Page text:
The Link Between Headaches and Obesity in Children

Headaches in children are common complaints, occurring in approximately 40 to 75% of the pediatric population. Similarly, obesity (defined as a body mass index or BMI greater than 30) is a growing childhood health concern. In 2011, more then 40 million children worldwide were obese. As parents, we like to be informed of and involved in the care of our child's healthcare needs. Understanding the association between your child's weight and her headaches may help improve her quality of life and overall health.

Boy (6-8) pinching fat
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Is There a Link Between Headaches and Obesity in Children?

Yes. The link between headaches and obesity is well documented in adults. Studies have shown that obese adults are more likely to develop a chronic daily headache and have more frequent and more severe migraines. But what about our children? While there aren't as many studies addressing this issue in the pediatric population, there is similar evidence linking childhood obesity and headaches.

One recent study in Headache found a higher rate of obesity in children with primary headaches. Remember, primary headaches are headaches that are not caused by another medical condition. Examples of common primary headaches in children are migraines and tension-type headaches. The study also found that obese children have more frequent and disabling headaches. This is worrisome, as the more frequent and disabling a headache is for a child, the more likely children are to miss school and social activities.

Why Does Weight Contribute to Migraines?

We do not know the exact answer, but there are likely multiple causes. Physical inactivity, poor nutrition, and other health conditions that result from being obese may all play a role. Another potential cause is the stress that additional weight puts on one's body. Obesity produces a state of chronic, low-grade inflammation. This state of inflammation is similar to what occurs when a person is having a migraine attack. Scientists hypothesize that children, like adults, may be more likely to develop migraines or have more frequent or severe migraines if their bodies are already in a state of inflammation or stress from obesity.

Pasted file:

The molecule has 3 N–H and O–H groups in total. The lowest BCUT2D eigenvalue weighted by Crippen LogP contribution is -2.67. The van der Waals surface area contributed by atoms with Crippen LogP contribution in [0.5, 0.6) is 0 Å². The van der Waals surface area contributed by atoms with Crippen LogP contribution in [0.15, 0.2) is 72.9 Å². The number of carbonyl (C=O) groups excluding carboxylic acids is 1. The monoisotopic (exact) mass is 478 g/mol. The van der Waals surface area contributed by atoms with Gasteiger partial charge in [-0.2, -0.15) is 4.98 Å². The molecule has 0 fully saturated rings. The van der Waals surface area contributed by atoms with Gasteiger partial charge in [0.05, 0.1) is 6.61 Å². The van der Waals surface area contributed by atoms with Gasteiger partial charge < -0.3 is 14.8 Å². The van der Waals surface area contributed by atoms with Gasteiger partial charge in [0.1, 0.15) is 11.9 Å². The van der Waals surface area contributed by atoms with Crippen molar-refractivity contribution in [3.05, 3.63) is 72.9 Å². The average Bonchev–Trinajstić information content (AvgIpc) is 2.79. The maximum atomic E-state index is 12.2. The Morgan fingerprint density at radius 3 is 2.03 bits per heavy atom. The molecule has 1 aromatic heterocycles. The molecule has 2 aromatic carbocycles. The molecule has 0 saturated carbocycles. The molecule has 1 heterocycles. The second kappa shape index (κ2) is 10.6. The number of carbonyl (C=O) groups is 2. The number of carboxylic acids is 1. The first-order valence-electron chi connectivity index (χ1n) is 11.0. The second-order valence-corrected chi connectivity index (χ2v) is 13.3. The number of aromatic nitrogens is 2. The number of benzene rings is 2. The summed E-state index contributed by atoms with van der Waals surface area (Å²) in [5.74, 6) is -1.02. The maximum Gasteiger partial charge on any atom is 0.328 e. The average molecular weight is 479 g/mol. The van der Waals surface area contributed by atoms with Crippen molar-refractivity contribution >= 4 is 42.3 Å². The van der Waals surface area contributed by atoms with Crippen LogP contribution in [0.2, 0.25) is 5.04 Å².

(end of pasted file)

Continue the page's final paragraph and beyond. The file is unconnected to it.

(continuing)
Will Weight Loss Help With Headaches?

Potentially, and it may be worth a try considering all the other benefits of maintaining a normal, healthy weight. Below is a study that supports weight loss in children for headache management.

A study in Headache examined 900 children between the ages of 3 through 8, from seven different pediatric headache centers. Approximately a third of the children were overweight or obese, and the majority of children suffered from migraine without aura. The children, regardless of their weight, were counseled on nutrition and weight management at their first visit. Information about their headaches, such as the number of headaches per month and the disability resulting from their headache, was also gathered at this first visit. The children's weight, headache frequency, and disability were then re-evaluated at a 3-month and 6-month interval. The results showed that for overweight and obese children, weight loss at the follow-up visits led to a reduction in the number of monthly headaches.

A Word From Verywell

The key point to take away from this study is that if your child is overweight or obese and suffers from headaches, weight loss may help reduce the number of attacks they endure monthly. Of course, maintaining a normal healthy weight has numerous other health benefits as well in addition to reducing headaches. Remember to discuss any plans including a weight loss plan with your child's doctor first.​

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Article Sources
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